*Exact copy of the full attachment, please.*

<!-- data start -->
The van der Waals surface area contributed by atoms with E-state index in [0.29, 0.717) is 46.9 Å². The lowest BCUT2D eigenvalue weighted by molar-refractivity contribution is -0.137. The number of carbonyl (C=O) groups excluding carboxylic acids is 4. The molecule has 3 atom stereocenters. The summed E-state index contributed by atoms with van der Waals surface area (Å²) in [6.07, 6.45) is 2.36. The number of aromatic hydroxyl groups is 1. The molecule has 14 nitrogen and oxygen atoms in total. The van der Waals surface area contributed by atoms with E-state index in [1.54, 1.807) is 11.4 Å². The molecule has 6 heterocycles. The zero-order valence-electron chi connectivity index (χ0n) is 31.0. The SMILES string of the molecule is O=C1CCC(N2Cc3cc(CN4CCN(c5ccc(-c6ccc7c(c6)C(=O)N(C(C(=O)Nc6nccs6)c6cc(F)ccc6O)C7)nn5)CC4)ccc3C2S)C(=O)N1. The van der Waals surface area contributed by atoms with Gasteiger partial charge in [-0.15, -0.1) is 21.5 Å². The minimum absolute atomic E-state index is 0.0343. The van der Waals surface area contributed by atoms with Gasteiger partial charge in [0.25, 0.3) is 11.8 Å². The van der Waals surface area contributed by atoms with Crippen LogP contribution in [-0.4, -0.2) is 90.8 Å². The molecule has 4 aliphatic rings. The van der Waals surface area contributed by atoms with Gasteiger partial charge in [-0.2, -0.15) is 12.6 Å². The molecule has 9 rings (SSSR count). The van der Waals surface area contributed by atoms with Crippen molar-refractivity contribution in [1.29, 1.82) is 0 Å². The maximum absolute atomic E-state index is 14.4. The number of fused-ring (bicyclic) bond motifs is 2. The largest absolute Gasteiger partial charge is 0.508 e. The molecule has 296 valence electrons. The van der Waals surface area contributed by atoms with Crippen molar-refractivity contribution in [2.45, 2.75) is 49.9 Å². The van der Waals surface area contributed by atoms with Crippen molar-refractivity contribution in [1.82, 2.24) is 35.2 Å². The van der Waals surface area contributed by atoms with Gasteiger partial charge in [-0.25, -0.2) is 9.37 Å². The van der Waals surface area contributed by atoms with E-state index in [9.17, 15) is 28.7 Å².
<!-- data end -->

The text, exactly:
The van der Waals surface area contributed by atoms with E-state index in [0.29, 0.717) is 46.9 Å². The lowest BCUT2D eigenvalue weighted by molar-refractivity contribution is -0.137. The number of carbonyl (C=O) groups excluding carboxylic acids is 4. The molecule has 3 atom stereocenters. The summed E-state index contributed by atoms with van der Waals surface area (Å²) in [6.07, 6.45) is 2.36. The number of aromatic hydroxyl groups is 1. The molecule has 14 nitrogen and oxygen atoms in total. The van der Waals surface area contributed by atoms with E-state index in [1.54, 1.807) is 11.4 Å². The molecule has 6 heterocycles. The zero-order valence-electron chi connectivity index (χ0n) is 31.0. The SMILES string of the molecule is O=C1CCC(N2Cc3cc(CN4CCN(c5ccc(-c6ccc7c(c6)C(=O)N(C(C(=O)Nc6nccs6)c6cc(F)ccc6O)C7)nn5)CC4)ccc3C2S)C(=O)N1. The van der Waals surface area contributed by atoms with Gasteiger partial charge in [-0.15, -0.1) is 21.5 Å². The minimum absolute atomic E-state index is 0.0343. The van der Waals surface area contributed by atoms with Gasteiger partial charge in [0.25, 0.3) is 11.8 Å². The van der Waals surface area contributed by atoms with Crippen LogP contribution in [-0.4, -0.2) is 90.8 Å². The molecule has 4 aliphatic rings. The van der Waals surface area contributed by atoms with Gasteiger partial charge in [-0.2, -0.15) is 12.6 Å². The molecule has 9 rings (SSSR count). The van der Waals surface area contributed by atoms with Crippen molar-refractivity contribution in [1.29, 1.82) is 0 Å². The maximum absolute atomic E-state index is 14.4. The number of fused-ring (bicyclic) bond motifs is 2. The largest absolute Gasteiger partial charge is 0.508 e. The molecule has 296 valence electrons. The van der Waals surface area contributed by atoms with Crippen molar-refractivity contribution in [2.45, 2.75) is 49.9 Å². The van der Waals surface area contributed by atoms with Crippen molar-refractivity contribution in [1.82, 2.24) is 35.2 Å². The van der Waals surface area contributed by atoms with Gasteiger partial charge in [-0.25, -0.2) is 9.37 Å². The van der Waals surface area contributed by atoms with E-state index in [9.17, 15) is 28.7 Å².